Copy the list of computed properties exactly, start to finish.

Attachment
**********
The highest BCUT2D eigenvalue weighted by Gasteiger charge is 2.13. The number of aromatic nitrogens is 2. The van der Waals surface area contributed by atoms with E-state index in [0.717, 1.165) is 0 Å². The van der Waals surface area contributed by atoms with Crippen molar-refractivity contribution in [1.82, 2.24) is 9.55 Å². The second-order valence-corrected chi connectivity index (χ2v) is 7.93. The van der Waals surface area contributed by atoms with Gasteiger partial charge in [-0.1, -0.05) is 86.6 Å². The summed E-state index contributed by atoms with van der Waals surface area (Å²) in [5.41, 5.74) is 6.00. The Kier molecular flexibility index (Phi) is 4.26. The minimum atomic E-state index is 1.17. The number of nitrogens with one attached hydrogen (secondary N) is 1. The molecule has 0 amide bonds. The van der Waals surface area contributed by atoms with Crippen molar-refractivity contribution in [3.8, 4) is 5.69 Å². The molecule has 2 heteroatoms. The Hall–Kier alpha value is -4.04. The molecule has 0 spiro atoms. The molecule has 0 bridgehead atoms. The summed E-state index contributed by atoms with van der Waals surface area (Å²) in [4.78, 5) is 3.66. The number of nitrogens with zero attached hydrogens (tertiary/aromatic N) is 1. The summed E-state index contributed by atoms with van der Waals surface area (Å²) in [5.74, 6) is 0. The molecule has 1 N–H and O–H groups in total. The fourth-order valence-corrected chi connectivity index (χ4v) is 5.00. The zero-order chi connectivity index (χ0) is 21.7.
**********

The highest BCUT2D eigenvalue weighted by Gasteiger charge is 2.13. The number of aromatic nitrogens is 2. The van der Waals surface area contributed by atoms with E-state index in [0.717, 1.165) is 0 Å². The van der Waals surface area contributed by atoms with Crippen molar-refractivity contribution in [1.82, 2.24) is 9.55 Å². The second-order valence-corrected chi connectivity index (χ2v) is 7.93. The van der Waals surface area contributed by atoms with Gasteiger partial charge in [-0.1, -0.05) is 86.6 Å². The summed E-state index contributed by atoms with van der Waals surface area (Å²) in [5.41, 5.74) is 6.00. The Kier molecular flexibility index (Phi) is 4.26. The minimum atomic E-state index is 1.17. The number of nitrogens with one attached hydrogen (secondary N) is 1. The molecule has 0 amide bonds. The van der Waals surface area contributed by atoms with Crippen molar-refractivity contribution in [3.8, 4) is 5.69 Å². The molecule has 2 heteroatoms. The Hall–Kier alpha value is -4.04. The molecule has 0 spiro atoms. The molecule has 0 bridgehead atoms. The summed E-state index contributed by atoms with van der Waals surface area (Å²) in [4.78, 5) is 3.66. The number of nitrogens with zero attached hydrogens (tertiary/aromatic N) is 1. The summed E-state index contributed by atoms with van der Waals surface area (Å²) in [5.74, 6) is 0. The molecule has 1 N–H and O–H groups in total. The fourth-order valence-corrected chi connectivity index (χ4v) is 5.00. The zero-order chi connectivity index (χ0) is 21.7.